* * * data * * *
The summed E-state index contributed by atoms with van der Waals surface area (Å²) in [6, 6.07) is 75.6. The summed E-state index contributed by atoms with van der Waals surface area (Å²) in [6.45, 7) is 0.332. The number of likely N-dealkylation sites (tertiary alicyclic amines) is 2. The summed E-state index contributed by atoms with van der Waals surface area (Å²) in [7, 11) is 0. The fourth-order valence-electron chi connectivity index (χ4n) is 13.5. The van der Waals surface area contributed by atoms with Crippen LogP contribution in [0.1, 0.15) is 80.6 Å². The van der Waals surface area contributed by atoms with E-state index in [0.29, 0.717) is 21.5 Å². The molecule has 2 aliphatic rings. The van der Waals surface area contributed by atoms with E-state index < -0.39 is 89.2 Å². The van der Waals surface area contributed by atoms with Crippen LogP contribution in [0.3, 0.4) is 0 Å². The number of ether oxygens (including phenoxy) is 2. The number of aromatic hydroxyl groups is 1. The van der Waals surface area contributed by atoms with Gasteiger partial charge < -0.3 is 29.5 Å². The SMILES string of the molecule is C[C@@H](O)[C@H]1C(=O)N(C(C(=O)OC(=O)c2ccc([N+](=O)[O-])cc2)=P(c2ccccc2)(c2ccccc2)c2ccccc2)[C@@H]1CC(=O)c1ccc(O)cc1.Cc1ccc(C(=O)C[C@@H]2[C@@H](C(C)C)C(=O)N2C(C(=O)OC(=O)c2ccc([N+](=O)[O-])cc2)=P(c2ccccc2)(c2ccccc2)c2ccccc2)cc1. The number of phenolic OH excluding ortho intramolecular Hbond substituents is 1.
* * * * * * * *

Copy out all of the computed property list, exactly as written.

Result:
The summed E-state index contributed by atoms with van der Waals surface area (Å²) in [6, 6.07) is 75.6. The summed E-state index contributed by atoms with van der Waals surface area (Å²) in [6.45, 7) is 0.332. The number of likely N-dealkylation sites (tertiary alicyclic amines) is 2. The summed E-state index contributed by atoms with van der Waals surface area (Å²) in [7, 11) is 0. The fourth-order valence-electron chi connectivity index (χ4n) is 13.5. The van der Waals surface area contributed by atoms with Crippen LogP contribution in [0.1, 0.15) is 80.6 Å². The van der Waals surface area contributed by atoms with E-state index in [0.29, 0.717) is 21.5 Å². The molecule has 2 aliphatic rings. The van der Waals surface area contributed by atoms with E-state index < -0.39 is 89.2 Å². The van der Waals surface area contributed by atoms with Crippen LogP contribution in [0.3, 0.4) is 0 Å². The number of ether oxygens (including phenoxy) is 2. The number of aromatic hydroxyl groups is 1. The van der Waals surface area contributed by atoms with Gasteiger partial charge < -0.3 is 29.5 Å². The SMILES string of the molecule is C[C@@H](O)[C@H]1C(=O)N(C(C(=O)OC(=O)c2ccc([N+](=O)[O-])cc2)=P(c2ccccc2)(c2ccccc2)c2ccccc2)[C@@H]1CC(=O)c1ccc(O)cc1.Cc1ccc(C(=O)C[C@@H]2[C@@H](C(C)C)C(=O)N2C(C(=O)OC(=O)c2ccc([N+](=O)[O-])cc2)=P(c2ccccc2)(c2ccccc2)c2ccccc2)cc1. The number of phenolic OH excluding ortho intramolecular Hbond substituents is 1.